Very Terry Edwards / Stop Trying To Sell Me Back My Past
60th birthday set of sprawling, career-spanning releases from ex-Higsons man.
There was a time, many many years ago when in the void after punk, my group of friends and I stumbled upon The Higsons- probably after John Peel played “Monkeys” I would hazard a guess- and we were completely enthralled by them to the extent we travelled around seeing them play for a few years. The first time (I think, it was a while ago!) we saw them was at long-gone and recently burned down Glasgow venue Night Moves. The place was at the top of about five flights of stairs and being the young and inquisitive (and probably trying to get guest list) types, we would often sneak in to afternoon soundchecks before the gig that night.
I have a very vague recollection of meeting a skinny and impossibly cool guy who turned out to be the trumpet player in The Higsons at the top of those stairs and being slightly tongue-tied and starstruck. One of us commented on the little vertical tattoo on the guy’s neck; it read “individual”- and remember, tattoos at this point were the premise of builders and sailors, not the almost de rigeur accessory that they are now- and he replied, totally deadpan, “Yeah, me and my mates have all got them….” and we’re all dumbly nodding our heads, missing the piss-take completely. Maybe Charlie Higson witnessed this droll exchange and realised that comedy writing was in fact the future….
Anyway, turns out the bloke was one Terry Edwards, a multi-instrumentalist who has been forging a path through music of all genres since the implosion of The Higsons. I’d lost sight of him a few times over the years, but he’d often reappear on something unlikely again. He’s played on records by The Wolfhounds, Rhoda Dakar, Spleen and Franz Ferdinand among may others. These two releases are, firstly, a three disc set cherry-picking some of his finest, weirdest moments over 60 tracks and a double vinyl release compiling the long-out-of-print and very rare EPs of unlikely cover versions that he released from 1991 through 1994.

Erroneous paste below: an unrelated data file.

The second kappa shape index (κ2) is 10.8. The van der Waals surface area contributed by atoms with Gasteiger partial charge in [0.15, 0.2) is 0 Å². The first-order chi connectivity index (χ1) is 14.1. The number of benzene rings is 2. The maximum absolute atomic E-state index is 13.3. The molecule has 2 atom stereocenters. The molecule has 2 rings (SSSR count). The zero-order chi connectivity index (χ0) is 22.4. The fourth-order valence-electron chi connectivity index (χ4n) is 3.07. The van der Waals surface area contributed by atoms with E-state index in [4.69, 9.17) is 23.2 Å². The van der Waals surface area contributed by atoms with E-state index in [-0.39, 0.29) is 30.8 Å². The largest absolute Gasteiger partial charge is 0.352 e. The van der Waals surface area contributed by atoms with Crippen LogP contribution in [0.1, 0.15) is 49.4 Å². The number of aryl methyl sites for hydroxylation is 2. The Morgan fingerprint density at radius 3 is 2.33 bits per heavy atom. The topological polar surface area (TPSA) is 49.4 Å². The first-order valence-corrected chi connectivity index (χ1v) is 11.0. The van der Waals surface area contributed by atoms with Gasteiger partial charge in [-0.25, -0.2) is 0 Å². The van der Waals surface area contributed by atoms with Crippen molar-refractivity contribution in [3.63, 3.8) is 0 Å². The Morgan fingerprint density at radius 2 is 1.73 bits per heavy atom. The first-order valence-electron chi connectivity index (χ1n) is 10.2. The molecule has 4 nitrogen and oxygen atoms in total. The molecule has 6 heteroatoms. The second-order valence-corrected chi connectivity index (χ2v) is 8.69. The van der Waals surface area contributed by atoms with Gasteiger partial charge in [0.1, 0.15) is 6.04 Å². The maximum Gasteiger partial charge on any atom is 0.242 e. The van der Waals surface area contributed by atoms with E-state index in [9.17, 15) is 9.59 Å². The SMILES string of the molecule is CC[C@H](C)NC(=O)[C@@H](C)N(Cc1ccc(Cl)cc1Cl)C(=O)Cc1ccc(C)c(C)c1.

Stop Trying To Sell Me Back my Past is the complied cover versions as above; starting with four tracks of JAMC songs, the lonely, sparse version of “Never Understand” has a brass part mimicking the feedback of the original and his trumpet mapping out the melody as a simple tambourine picks out the beat. “The Hardest Walk” continues the trip and shows the melodic depth of the original song.
The Magic Of The Fall takes the already deranged “Totally Wired” and flings a whole load of Soca and ska-style riffs at it, ending with The Specials “Gangsters” riff which as I recall is actually nicked from a Prince Buster tune.
If you don’t think you need a version of “New Rose” played entirely on brass instruments, think again. Similarly the version of “Bodies” which incorporates the Marc Bolan “20th Century Boy” riff in it’s glam-tastic grooves is a splendid way to spend three minutes. The never-released Cure covers EP is here, too; “Killing An Arab” takes on a dubbed-up, spare version which sounds a bit like Massive Attack who also sampled The Cure in a weird bit of synchronicity. All terrific stuff and well worth a listen.
The three disc Very Terry Edwards could, of course, be a mixed back as regards quality, covering as it does his early singles with The Higsons through to his collaborations with Glen Matlock, Stewart Staples and The Nightingales via some very odd excursions into the avant garde and the downright strange along the way. It is, however, a triumph for the most part. He’s went for a thematic track listing rather than chronological and it works rather well. Some of his better known stuff is sidelined in favour of the oddities- so, no Siouxsie, PJ Harvey, Julian Cope or Tindersticks- but these are easily accessible elsewhere.
I wont go through the entire, decades-straddling track list, but suffice to say, there are some absolute pearls herein; “My Legendary Childhood” by the aforementioned Wolfhounds is a song that should have given The Smiths a run for their money. In fact, why The Wolfhounds weren’t much, much bigger remains a complete mystery to me still. His free jazz splurges over the early Birthday Party-sounding “Vulpine” by Spleen is a different kettle of madness altogether. “Roger Wilson Said” by New York New York is like a psychotic show-tune and his sparse, experimental solo track “Dipped In Tea” is filmic and daintily menacing. I should say, that despite my youthful love for them, The Higsons tracks don’t date that well; at the time they were a very English-sounding, punky take on James Brown’s band but they sound a little weary nowadays.
His playing on Robyn Hitchcock’s (another English national treasure not unlike Edwards) “There Ain’t No Santa Claus On the Evening Stage” is utterly sublime and worth the price of admission alone. Here he is playing a version of Bowie’s “Five Years” which isn’t on the set but it’s great, anyway…
There are tracks here from The Blockheads, his classical excursions with The Havering Youth Orchestra and lots of ska and jazz inflected songs by the great,, the good and the obscure.
To try and encapsulate all of Edwards’ work over the years would be impossible; this is a brilliant overview. The term genius gets flung around way too much and I very much doubt Terry Edwards would thank you for the accolade, but he’s a virtuoso, that’s for sure. And an individual, don’t forget that……
All Words by Joe Whyte DTK